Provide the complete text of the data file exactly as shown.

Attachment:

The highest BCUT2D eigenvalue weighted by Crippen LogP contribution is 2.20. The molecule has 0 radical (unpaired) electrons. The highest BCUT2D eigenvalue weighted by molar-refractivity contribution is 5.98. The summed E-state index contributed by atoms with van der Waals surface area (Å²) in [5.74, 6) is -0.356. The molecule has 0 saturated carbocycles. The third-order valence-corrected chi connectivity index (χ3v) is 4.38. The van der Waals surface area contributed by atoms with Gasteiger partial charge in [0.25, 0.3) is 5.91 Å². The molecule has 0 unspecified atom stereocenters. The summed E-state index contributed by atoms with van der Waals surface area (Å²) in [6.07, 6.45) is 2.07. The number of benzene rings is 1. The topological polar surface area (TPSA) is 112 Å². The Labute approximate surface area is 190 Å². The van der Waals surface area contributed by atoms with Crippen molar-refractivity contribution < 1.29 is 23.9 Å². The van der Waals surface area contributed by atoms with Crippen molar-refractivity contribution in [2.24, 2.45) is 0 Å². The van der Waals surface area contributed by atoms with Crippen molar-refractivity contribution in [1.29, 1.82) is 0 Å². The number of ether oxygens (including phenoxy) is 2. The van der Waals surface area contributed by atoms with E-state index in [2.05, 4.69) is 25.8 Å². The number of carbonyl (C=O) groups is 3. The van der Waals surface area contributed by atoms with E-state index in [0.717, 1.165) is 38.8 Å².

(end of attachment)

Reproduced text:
The highest BCUT2D eigenvalue weighted by Crippen LogP contribution is 2.20. The molecule has 0 radical (unpaired) electrons. The highest BCUT2D eigenvalue weighted by molar-refractivity contribution is 5.98. The summed E-state index contributed by atoms with van der Waals surface area (Å²) in [5.74, 6) is -0.356. The molecule has 0 saturated carbocycles. The third-order valence-corrected chi connectivity index (χ3v) is 4.38. The van der Waals surface area contributed by atoms with Gasteiger partial charge in [0.25, 0.3) is 5.91 Å². The molecule has 0 unspecified atom stereocenters. The summed E-state index contributed by atoms with van der Waals surface area (Å²) in [6.07, 6.45) is 2.07. The number of benzene rings is 1. The topological polar surface area (TPSA) is 112 Å². The Labute approximate surface area is 190 Å². The van der Waals surface area contributed by atoms with Crippen molar-refractivity contribution < 1.29 is 23.9 Å². The van der Waals surface area contributed by atoms with Crippen molar-refractivity contribution in [2.24, 2.45) is 0 Å². The van der Waals surface area contributed by atoms with Crippen molar-refractivity contribution in [1.29, 1.82) is 0 Å². The number of ether oxygens (including phenoxy) is 2. The van der Waals surface area contributed by atoms with E-state index in [2.05, 4.69) is 25.8 Å². The number of carbonyl (C=O) groups is 3. The van der Waals surface area contributed by atoms with E-state index in [0.717, 1.165) is 38.8 Å².